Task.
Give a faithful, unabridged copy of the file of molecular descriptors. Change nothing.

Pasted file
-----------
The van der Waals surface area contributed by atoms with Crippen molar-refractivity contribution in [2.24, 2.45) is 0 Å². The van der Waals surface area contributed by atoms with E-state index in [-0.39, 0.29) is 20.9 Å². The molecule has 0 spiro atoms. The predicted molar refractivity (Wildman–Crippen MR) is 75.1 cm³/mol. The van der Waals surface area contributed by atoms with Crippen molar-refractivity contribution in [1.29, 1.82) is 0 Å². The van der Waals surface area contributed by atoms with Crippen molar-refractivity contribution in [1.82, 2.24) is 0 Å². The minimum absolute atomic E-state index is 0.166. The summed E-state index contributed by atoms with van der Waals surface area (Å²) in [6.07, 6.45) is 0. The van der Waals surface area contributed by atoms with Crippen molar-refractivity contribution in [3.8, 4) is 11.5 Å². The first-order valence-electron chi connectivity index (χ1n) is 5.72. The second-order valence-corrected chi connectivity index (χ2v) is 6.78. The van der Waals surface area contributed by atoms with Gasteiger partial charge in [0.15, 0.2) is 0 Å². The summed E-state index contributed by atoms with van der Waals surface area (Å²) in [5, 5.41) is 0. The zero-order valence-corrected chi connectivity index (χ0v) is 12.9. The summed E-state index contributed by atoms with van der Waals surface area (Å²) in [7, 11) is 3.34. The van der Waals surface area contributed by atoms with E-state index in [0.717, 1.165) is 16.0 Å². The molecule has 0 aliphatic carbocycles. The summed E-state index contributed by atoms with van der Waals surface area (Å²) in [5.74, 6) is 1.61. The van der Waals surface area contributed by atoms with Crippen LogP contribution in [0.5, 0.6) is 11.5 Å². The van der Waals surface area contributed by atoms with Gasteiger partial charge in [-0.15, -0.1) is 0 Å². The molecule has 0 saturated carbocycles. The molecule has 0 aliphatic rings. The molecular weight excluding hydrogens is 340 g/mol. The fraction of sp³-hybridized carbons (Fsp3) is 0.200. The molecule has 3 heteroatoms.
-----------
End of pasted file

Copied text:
The van der Waals surface area contributed by atoms with Crippen molar-refractivity contribution in [2.24, 2.45) is 0 Å². The van der Waals surface area contributed by atoms with E-state index in [-0.39, 0.29) is 20.9 Å². The molecule has 0 spiro atoms. The predicted molar refractivity (Wildman–Crippen MR) is 75.1 cm³/mol. The van der Waals surface area contributed by atoms with Crippen molar-refractivity contribution in [1.29, 1.82) is 0 Å². The van der Waals surface area contributed by atoms with Crippen molar-refractivity contribution in [1.82, 2.24) is 0 Å². The minimum absolute atomic E-state index is 0.166. The summed E-state index contributed by atoms with van der Waals surface area (Å²) in [6.07, 6.45) is 0. The van der Waals surface area contributed by atoms with Crippen molar-refractivity contribution in [3.8, 4) is 11.5 Å². The first-order valence-electron chi connectivity index (χ1n) is 5.72. The second-order valence-corrected chi connectivity index (χ2v) is 6.78. The van der Waals surface area contributed by atoms with Gasteiger partial charge in [0.15, 0.2) is 0 Å². The summed E-state index contributed by atoms with van der Waals surface area (Å²) in [5, 5.41) is 0. The zero-order valence-corrected chi connectivity index (χ0v) is 12.9. The summed E-state index contributed by atoms with van der Waals surface area (Å²) in [7, 11) is 3.34. The van der Waals surface area contributed by atoms with E-state index in [0.717, 1.165) is 16.0 Å². The molecule has 0 aliphatic carbocycles. The summed E-state index contributed by atoms with van der Waals surface area (Å²) in [5.74, 6) is 1.61. The van der Waals surface area contributed by atoms with Crippen LogP contribution in [0.5, 0.6) is 11.5 Å². The van der Waals surface area contributed by atoms with Gasteiger partial charge in [-0.15, -0.1) is 0 Å². The molecule has 0 saturated carbocycles. The molecule has 0 aliphatic rings. The molecular weight excluding hydrogens is 340 g/mol. The fraction of sp³-hybridized carbons (Fsp3) is 0.200. The molecule has 3 heteroatoms.